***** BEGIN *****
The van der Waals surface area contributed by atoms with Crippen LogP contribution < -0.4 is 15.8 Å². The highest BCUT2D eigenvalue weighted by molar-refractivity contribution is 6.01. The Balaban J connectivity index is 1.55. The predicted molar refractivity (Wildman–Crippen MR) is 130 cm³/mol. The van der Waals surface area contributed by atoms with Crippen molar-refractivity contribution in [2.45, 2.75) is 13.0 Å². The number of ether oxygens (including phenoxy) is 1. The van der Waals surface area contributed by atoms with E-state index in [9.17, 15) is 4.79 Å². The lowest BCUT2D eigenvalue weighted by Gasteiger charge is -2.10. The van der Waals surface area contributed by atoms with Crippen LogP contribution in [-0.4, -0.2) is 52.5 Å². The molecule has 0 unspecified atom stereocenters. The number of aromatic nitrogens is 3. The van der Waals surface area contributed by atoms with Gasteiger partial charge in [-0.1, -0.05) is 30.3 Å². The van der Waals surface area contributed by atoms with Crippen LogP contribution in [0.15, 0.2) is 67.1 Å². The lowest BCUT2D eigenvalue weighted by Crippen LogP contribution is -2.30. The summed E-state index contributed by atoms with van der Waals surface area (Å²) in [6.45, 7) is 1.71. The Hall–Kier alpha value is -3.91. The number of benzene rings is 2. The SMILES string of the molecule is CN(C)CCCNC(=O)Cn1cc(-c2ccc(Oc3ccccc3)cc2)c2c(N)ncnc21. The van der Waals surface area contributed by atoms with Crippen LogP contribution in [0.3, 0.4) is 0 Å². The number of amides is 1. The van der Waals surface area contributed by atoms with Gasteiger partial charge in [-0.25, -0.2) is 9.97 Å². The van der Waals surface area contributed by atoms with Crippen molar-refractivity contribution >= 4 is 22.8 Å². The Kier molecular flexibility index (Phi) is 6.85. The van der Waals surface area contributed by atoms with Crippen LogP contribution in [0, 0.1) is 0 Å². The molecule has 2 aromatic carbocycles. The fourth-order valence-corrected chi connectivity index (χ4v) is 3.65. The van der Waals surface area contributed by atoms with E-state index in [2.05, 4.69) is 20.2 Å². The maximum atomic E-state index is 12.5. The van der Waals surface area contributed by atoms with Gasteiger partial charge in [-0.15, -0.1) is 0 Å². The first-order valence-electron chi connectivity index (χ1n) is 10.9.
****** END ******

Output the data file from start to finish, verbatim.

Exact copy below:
The van der Waals surface area contributed by atoms with Crippen LogP contribution < -0.4 is 15.8 Å². The highest BCUT2D eigenvalue weighted by molar-refractivity contribution is 6.01. The Balaban J connectivity index is 1.55. The predicted molar refractivity (Wildman–Crippen MR) is 130 cm³/mol. The van der Waals surface area contributed by atoms with Crippen molar-refractivity contribution in [2.45, 2.75) is 13.0 Å². The number of ether oxygens (including phenoxy) is 1. The van der Waals surface area contributed by atoms with E-state index in [9.17, 15) is 4.79 Å². The lowest BCUT2D eigenvalue weighted by Gasteiger charge is -2.10. The van der Waals surface area contributed by atoms with Crippen LogP contribution in [-0.4, -0.2) is 52.5 Å². The molecule has 0 unspecified atom stereocenters. The number of aromatic nitrogens is 3. The van der Waals surface area contributed by atoms with Gasteiger partial charge in [-0.1, -0.05) is 30.3 Å². The van der Waals surface area contributed by atoms with Crippen LogP contribution in [0.15, 0.2) is 67.1 Å². The lowest BCUT2D eigenvalue weighted by Crippen LogP contribution is -2.30. The summed E-state index contributed by atoms with van der Waals surface area (Å²) in [6.45, 7) is 1.71. The Hall–Kier alpha value is -3.91. The number of benzene rings is 2. The SMILES string of the molecule is CN(C)CCCNC(=O)Cn1cc(-c2ccc(Oc3ccccc3)cc2)c2c(N)ncnc21. The van der Waals surface area contributed by atoms with Crippen LogP contribution in [0.3, 0.4) is 0 Å². The number of amides is 1. The van der Waals surface area contributed by atoms with Gasteiger partial charge in [-0.25, -0.2) is 9.97 Å². The van der Waals surface area contributed by atoms with Crippen molar-refractivity contribution >= 4 is 22.8 Å². The Kier molecular flexibility index (Phi) is 6.85. The van der Waals surface area contributed by atoms with Crippen LogP contribution in [0, 0.1) is 0 Å². The molecule has 2 aromatic carbocycles. The fourth-order valence-corrected chi connectivity index (χ4v) is 3.65. The van der Waals surface area contributed by atoms with E-state index in [2.05, 4.69) is 20.2 Å². The maximum atomic E-state index is 12.5. The van der Waals surface area contributed by atoms with Gasteiger partial charge in [-0.15, -0.1) is 0 Å². The first-order valence-electron chi connectivity index (χ1n) is 10.9.